Flash forward six weeks and June had come around a lot sooner than expected. Whilst I had the topic in my head, I still hadn’t started my presentation or sorted out any of the demo’s. Now it was time to get my thoughts down on paper and to start putting something together. I spent a few hours most evenings and at least a day each weekend constructing a slide deck and preparing various demo’s. From a demo perspective, I wanted to show what you could achieve with a little bit of effort with vRO and how you should be thinking of creating a workflow library. The demo creation didn’t go as smoothly as I would have liked but that’s a whole different blog post that I may write.

Final Preparations

June 21st came very quickly and I packed my overnight bag and headed north on the train to Newcastle. I spent the train ride and, after a quick walk around Newcastle, the evening in the hotel making finishing touches to and walking through my presentation. After all it wouldn’t be a VMUG without finalising your slide deck the night before. Luckily, as I was actually staying at the venue, I managed to confirm my demo environment would work through the hotel wi-fi. The nerves kicked in about 00:00 that night (thanks to being woken by the local student wildlife) and I didn’t get back to sleep until about 0230. I was up again at 0800 to do some last minute tweaks and a last run through before the event.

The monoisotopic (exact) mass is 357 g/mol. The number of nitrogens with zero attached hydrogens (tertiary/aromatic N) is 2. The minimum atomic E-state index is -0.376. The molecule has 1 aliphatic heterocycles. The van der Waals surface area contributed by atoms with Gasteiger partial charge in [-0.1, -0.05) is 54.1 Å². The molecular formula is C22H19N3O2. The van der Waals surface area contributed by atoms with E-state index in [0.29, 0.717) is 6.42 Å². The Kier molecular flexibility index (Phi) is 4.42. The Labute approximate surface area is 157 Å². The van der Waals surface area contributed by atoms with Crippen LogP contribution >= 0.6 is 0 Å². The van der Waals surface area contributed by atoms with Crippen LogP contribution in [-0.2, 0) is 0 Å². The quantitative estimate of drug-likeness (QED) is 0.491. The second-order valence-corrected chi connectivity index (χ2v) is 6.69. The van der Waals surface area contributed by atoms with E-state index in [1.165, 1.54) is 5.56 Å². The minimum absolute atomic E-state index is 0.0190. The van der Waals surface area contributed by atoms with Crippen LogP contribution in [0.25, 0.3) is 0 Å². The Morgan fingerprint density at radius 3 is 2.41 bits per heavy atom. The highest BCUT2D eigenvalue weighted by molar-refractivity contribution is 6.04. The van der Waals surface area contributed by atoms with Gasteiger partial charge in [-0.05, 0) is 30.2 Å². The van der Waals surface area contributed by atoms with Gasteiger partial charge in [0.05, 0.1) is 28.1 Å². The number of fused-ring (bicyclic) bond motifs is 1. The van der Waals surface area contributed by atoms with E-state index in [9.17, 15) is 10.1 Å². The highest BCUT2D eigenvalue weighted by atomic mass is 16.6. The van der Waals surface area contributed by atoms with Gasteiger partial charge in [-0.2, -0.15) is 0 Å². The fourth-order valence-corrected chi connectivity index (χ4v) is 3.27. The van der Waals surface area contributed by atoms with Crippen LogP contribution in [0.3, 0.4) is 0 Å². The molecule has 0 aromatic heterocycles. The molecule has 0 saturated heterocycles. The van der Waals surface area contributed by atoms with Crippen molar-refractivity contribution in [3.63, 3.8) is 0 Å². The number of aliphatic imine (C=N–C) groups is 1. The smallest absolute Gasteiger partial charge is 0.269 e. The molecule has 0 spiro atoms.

The Day of the Event

Unlike the London VMUG, registration for the NEVMUG kicked off mid-morning, so I checked out of the hotel and headed on over to the conference room around 11:00. Vendors were still setting up their wares but the room was well laid out with plenty of chairs for the 50+ registered attendees.

Luckily I was the first person to be speak, so after the obligatory introduction from the NEVMUG team, I was called up to speak. The nerves from the night before didn’t have time to surface before I was in the swing of it and was quickly going through my slide deck. Luckily the demo gods were (mostly) smiling on me that morning so everything went relatively smoothly and I managed to get through my slide deck just outside the allotted time.

Final Thoughts

Firstly, thank you to the guys at the North East VMUG having me and allowing me to speak. The community and vendor speakers were all interesting. The event was well worth the travel and it was well organised by the team. The venue was nice, the food was good and the free bar (for those who drink) was a nice touch!

Reflecting on the presentation has given me lots to think about, especially on my presentation style, the content (both quality and number of slides). I think my session was generally well received but there is always room for improvement.

How can I support my local VMUG?

You can start to support you local VMUG just by showing up to an event near you, then let it go from there. For information on events near you go to the VMUG Calender .

In the UK, follow @LonVMUG , @NorthEastVMUG , @swukvmug and @NWEnglandVMUG on twitter to find out more information!

If you would like to more information on how to become a VMUG member, goto the VMUG Membership Page .

Published on 22 June 2017 by Christopher Lewis. Words: 1037. Reading Time: 5 mins.